Wine review — Henschke, Centennial Vineyards, Veritas, Rolf Binder, Riposte and Kirrihill

Henschke Mount Edelstone 2009 $95–$125
Mount Edelstone vineyard, Eden Valley, South Australia

Ronald Angas planted the Mount Edelstone vineyard in 1912 using cuttings from shiraz vines imported from France by James Busby in the early 1830s. The Henschke family made the first Mount Edelstone in 1952 – a line winemaker Stephen Henschke continues while wife Prue tends the venerable old vines. It’s a real jaw dropper – buoyant, elegant shiraz showing the Eden Valley’s distinctive spicy fruit flavour, with a hint of liquorice, and silk-smooth tannins. The wine has been released under both screw cap and Vino Lok, the glass stopper with a silicon o-ring providing the airtight seal.

Centennial Vineyards Blanc de Blancs NV Brut $29.69–$34.99
Centennial vineyards, Bowral, Southern Highland, NSW

Most bubblies emulating France’s Champagne style combine chardonnay with the red variety pinot noir and sometimes pinot meunier. The pinots add backbone and, in the case of meunier, flesh to the blend. Exceptional chardonnay, however, can stand on its own as it does in Centennial’s beautiful blanc de blancs – the trophy winner at this year’s Canberra regional show. The very cool climate delivers high-acid grapes with intense grapefruit-like varietal flavour – a lean, austere combination that transforms to a delicious, rich elegance after three and a half years’ bottle age.

Veritas Winery Bulls Blood Shiraz Mataro Pressings 2008 $45
Marananga and Dorrien, Barossa Valley, South Australia

The late Rolf Heinrich Binder created Veritas Bull’s Blood in the 1960s, but discovered the magic of old-vine mataro (aka mourvedre) only in the 1980s, says his son Rolf. Thereafter it became the key to this 65 per cent shiraz, 35 per cent mataro blend. Binder says he inherited his father’s love of mataro in Bull’s Blood and makes it “with his voice in my ears”. Binder’s potent blend combines generous, ripe shiraz with mataro’s intense, earthy, spicy character and sturdy tannins – and a sympathetic lick of oak. It’s a unique, big but balanced and satisfying wine style.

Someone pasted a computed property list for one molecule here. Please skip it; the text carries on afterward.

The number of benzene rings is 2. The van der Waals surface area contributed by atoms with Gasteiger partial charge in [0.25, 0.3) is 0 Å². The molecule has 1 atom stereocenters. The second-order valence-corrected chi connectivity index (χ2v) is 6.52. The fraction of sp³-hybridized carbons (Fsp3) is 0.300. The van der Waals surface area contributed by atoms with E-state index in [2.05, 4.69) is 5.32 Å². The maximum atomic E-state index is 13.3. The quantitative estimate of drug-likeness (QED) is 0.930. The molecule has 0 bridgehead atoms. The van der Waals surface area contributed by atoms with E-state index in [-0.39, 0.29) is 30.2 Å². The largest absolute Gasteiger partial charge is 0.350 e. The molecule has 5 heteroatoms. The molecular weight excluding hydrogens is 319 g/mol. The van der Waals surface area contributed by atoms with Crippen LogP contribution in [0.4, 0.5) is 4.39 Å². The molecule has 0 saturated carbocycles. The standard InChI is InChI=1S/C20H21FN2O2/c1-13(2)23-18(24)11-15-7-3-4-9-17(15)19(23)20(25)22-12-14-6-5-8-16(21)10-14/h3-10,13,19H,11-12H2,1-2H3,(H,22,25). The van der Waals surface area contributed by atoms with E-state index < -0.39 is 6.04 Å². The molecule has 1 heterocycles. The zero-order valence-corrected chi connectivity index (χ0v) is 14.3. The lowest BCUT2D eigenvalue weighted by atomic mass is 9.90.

Rolf Binder Heinrich Shiraz Mataro Grenache 2009 $32
Barossa Valley, South Australia

Brother and sister Rolf Binder and Christa Deans created Heinrich, named for their father, Rolf Heinrich Binder, in 2001. It provides a soft and aromatic contrast to the sturdy Bull’s Blood shiraz-mataro reviewed today. Binder and Deans say they source about 150 per cent of the fruit they need for Bull’s Blood, but allocate the more aromatic fruit to Heinrich – then add about 20 per cent grenache to boost its perfume. Alongside Bull’s Blood, Heinrich shows its grenache aroma and bright, juicy, soft and spicy palate.

Riposte by Tim Knappstein The Sabre Pinot Noir 2010 $30
Adelaide Hills, South Australia

Tim Knappstein’s 2010 Sabre pinot seems more tightly coiled than the more voluptuous 2009. But the delicious fruit flavour’s there, meshed in with layers of smooth tannins that give structure to the elegant palate. Knappstein sources fruit from Lenswood and the Piccadilly Valley, two of the cooler parts of the Adelaide Hills – part of the Mount Lofty Ranges that rise near McLaren Valley, to the south, and form the Eden and Clare Valleys to the north.

Kirrihill Single Vineyard Series Riesling 2012 $16.15–$19
Slate Creek vineyard, Watervale, Clare Valley, South Australia

The run of delicious Clare Valley 2012 rieslings continues with this single-vineyard wine, made by Donna Stephens.  It comes from the Slate Creek vineyard at Watervale, towards the southern end of the Clare Valley. Consistent with other Watervale rieslings from the vintage, the wine shows generous, upfront floral and lime character. Such generosity in young rieslings sometimes indicates rapid flavour development – and equally rapid decline. But the 2012s balance the rich flavours with lively acid, indicating the best may develop for some years.

Copyright © Chris Shanahan 2012
First published 21 November 2012 in The Canberra Times